Business Development Companies (Would Replace Letter 12-407). Proposed amendments to § 4.5 would exclude from the definition of a CPO, any registered investment adviser with respect to a business development company (BDC), that has elected an exemption from registration as an investment company with the SEC under the Investment Company Act of 1940 and meets the other applicable requirements of § 4.5, such as the limitation on use derivatives primarily for bona fide hedging purposes and annual notice filing with the National Futures Association. These amendments would also clarify that the registered investment adviser of a registered investment company is also excluded from the CPO definition (as opposed to the registered investment company itself being excluded). The CFTC expects that registered investment advisers of BDCs would be able to rely upon the existing exclusion from the CTA definition in § 4.6 for CTAs whose commodity interest trading advice is solely incidental to its operation of an investment vehicle for which it is excluded from the CPO definition pursuant to § 4.5.
General Solicitation (Would Replace Letter 14-1168). The proposal would amend §§ 4.7(b) and 4.13(a)(3) so that CPOs eligible to engage in general solicitation or marketing activities with respect to the sale or resale of units in a commodity pool under Rule 506(c) or Rule 144A under the Securities Act of 1933, as amended, can still qualify for the CPO exemptive relief in either Part 4 regulation. The relief is in response to the SEC’s rule amendments implementing the JOBS Act of 2012.
The proposal would amend the definition of “reporting person” in the Part 4 regulation that requires the filing of the CFTC’s Forms CPO-PQR and CTA-PR, § 4.27. The revised definition would exclude certain persons who, despite qualifying for an exclusion or exemption from CPO registration under §§ 4.5 or 4.13, or an exemption from CTA registration under §§ 4.14(a)(4) or 4.14(a)(5), register nonetheless. As a result of such amendments, Form CPO-PQR would not be required to be filed by any registered CPO that only operates pools for which such person is either exempt from CPO registration or excluded from the CPO definition, and Form CTA-PR would not be required to be filed by any registered CTA that either does not direct client accounts or directs only the accounts of commodity pools for which such person is registered as a CPO (and thus already is required to file Form CPO-PQR) or exempt from registration as a CPO (and thus is not required to file Form CPO-PQR).
4.13(a)(3) Pool Participants
The proposal would amend § 4.13(a)(3) to confirm staff’s position as stated in a previous advisory that non-U.S. persons, regardless of financial sophistication, are eligible to participate in 4.13(a)(3) pools.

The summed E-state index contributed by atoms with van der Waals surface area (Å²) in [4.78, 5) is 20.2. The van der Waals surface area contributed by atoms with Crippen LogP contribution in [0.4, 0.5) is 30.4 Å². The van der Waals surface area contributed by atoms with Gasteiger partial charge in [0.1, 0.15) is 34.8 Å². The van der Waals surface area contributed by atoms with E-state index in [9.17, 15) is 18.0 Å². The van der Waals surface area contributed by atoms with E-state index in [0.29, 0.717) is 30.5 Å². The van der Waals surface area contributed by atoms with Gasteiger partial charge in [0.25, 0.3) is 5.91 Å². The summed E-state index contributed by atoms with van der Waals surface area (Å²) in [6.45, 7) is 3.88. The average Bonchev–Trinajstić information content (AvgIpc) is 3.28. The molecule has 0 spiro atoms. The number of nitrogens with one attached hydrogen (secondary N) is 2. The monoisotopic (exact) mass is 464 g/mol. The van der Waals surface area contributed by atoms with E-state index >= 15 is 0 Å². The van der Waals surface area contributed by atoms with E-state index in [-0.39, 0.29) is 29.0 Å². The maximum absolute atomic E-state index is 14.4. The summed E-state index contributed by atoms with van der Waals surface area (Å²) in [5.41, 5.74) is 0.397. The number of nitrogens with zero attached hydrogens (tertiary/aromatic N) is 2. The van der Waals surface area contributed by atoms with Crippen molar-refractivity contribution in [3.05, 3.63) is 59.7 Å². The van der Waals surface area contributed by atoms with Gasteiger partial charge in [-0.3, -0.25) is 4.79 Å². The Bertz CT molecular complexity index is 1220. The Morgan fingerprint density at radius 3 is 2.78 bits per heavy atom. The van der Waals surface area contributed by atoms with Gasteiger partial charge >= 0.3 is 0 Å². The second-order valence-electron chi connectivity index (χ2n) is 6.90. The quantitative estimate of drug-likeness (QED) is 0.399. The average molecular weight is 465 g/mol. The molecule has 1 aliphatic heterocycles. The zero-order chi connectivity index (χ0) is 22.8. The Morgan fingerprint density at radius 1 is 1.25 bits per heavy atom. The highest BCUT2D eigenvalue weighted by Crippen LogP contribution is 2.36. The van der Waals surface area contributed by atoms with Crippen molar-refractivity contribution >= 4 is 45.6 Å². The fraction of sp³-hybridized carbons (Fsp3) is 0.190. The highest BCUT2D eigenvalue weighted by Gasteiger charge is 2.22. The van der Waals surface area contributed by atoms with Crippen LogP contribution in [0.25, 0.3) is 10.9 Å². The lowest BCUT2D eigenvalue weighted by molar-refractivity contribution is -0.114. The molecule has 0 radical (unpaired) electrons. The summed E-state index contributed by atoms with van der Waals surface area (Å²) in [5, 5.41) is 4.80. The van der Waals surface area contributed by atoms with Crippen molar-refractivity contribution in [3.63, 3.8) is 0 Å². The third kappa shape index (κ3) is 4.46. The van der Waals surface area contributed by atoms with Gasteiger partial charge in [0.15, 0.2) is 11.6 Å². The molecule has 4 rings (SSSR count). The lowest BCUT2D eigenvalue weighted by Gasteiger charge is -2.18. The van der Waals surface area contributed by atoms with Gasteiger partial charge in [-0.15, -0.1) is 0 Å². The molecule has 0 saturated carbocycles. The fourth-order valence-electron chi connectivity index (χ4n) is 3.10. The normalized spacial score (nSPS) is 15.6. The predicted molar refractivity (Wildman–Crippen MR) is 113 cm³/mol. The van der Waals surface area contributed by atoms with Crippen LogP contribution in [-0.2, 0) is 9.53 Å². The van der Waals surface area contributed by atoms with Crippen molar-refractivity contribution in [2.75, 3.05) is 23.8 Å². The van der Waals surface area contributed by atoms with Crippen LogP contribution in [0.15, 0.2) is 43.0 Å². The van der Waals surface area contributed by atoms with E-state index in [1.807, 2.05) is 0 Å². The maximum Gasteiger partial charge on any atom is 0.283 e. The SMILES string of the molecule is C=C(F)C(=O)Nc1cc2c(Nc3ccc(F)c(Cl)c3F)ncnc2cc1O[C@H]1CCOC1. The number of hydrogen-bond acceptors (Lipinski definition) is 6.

New Requirement for CPO Exemptions
The proposal would add a new § 4.13(a)(6), which would require persons claiming an exemption from CPO registration pursuant to §§ 4.13(a)(1) through 4.13(a)(5) to represent that neither the person nor any of its principals is subject to any statutory disqualifications, unless such statutory disqualifications arise from a matter which was disclosed in connection with a previous registration application (if such applications was granted) or which was disclosed more than 30 days prior to such claim of CPO exemption. Notably, while the statutory disqualifications would apply to CPO exemption claims for offshore commodity pools under the proposed § 4.13(a)(4), they would not apply to CPO exemption claims for family offices under the proposed § 4.13(a)(8), which the CFTC noted do not give rise to the same investor protection concerns because family offices are prohibited from soliciting the general public.
If you have any questions regarding this alert, please contact the Akin Gump lawyer with whom you usually work or
1 The Notice of Proposed Rulemaking is available at https://www.cftc.gov/sites/default/files/2018-10/Federalregister100918.pdf. Public comments from interested parties are due 60 days after the proposal is published in the Federal Register.
2 7 U.S.C. §§ 12a(2)-(3). For instance, the CFTC may refuse to register a person who has been temporarily or permanently enjoined by order not to act as a CFTC registrant, or to refrain from engaging in financially criminal activities, or who, within ten years preceding the application for registration with the CFTC, has been convicted of a felony for criminal activities involving commodity interests or securities, or been found by the CFTC or another governmental body or agency to have violated the CEA, CFTC regulations, or securities laws.
3 See recent statement from the Securities and Exchange Commission Chairman Jay Clayton regarding the limitations of staff guidance for information regarding status of guidance (available at https://www.sec.gov/news/public-statement/statement-clayton-091318).
4 Advisory 18-96, available at https://www.cftc.gov/sites/default/files/tm/advisory18-96.htm.
5 CFTC Staff Letter 12-37 (Nov. 29, 2012), available at https://www.cftc.gov/idc/groups/public/%40lrlettergeneral/documents/letter/12-37.pdf.
6 CFTC Staff Letter 14-143 (Nov. 5, 2014), available at https://www.cftc.gov/idc/groups/public/%40lrlettergeneral/documents/letter/14-143.pdf.
7 CFTC Staff Letter 12-40, available at https://www.cftc.gov/idc/groups/public/%40lrlettergeneral/documents/letter/12-40.pdf.
8 CFTC Staff Letter 14-116, available at https://www.cftc.gov/idc/groups/public/@lrlettergeneral/documents/letter/14-116.pdf.
9 CFTC Staff Letter 14-115 (Sept. 8, 2014), available at https://www.cftc.gov/idc/groups/public/%40lrlettergeneral/documents/letter/14-115.pdf.
10 CFTC Staff Letter 15-47, available at https://www.cftc.gov/sites/default/files/idc/groups/public/@lrlettergeneral/documents/letter/15-47.pdf.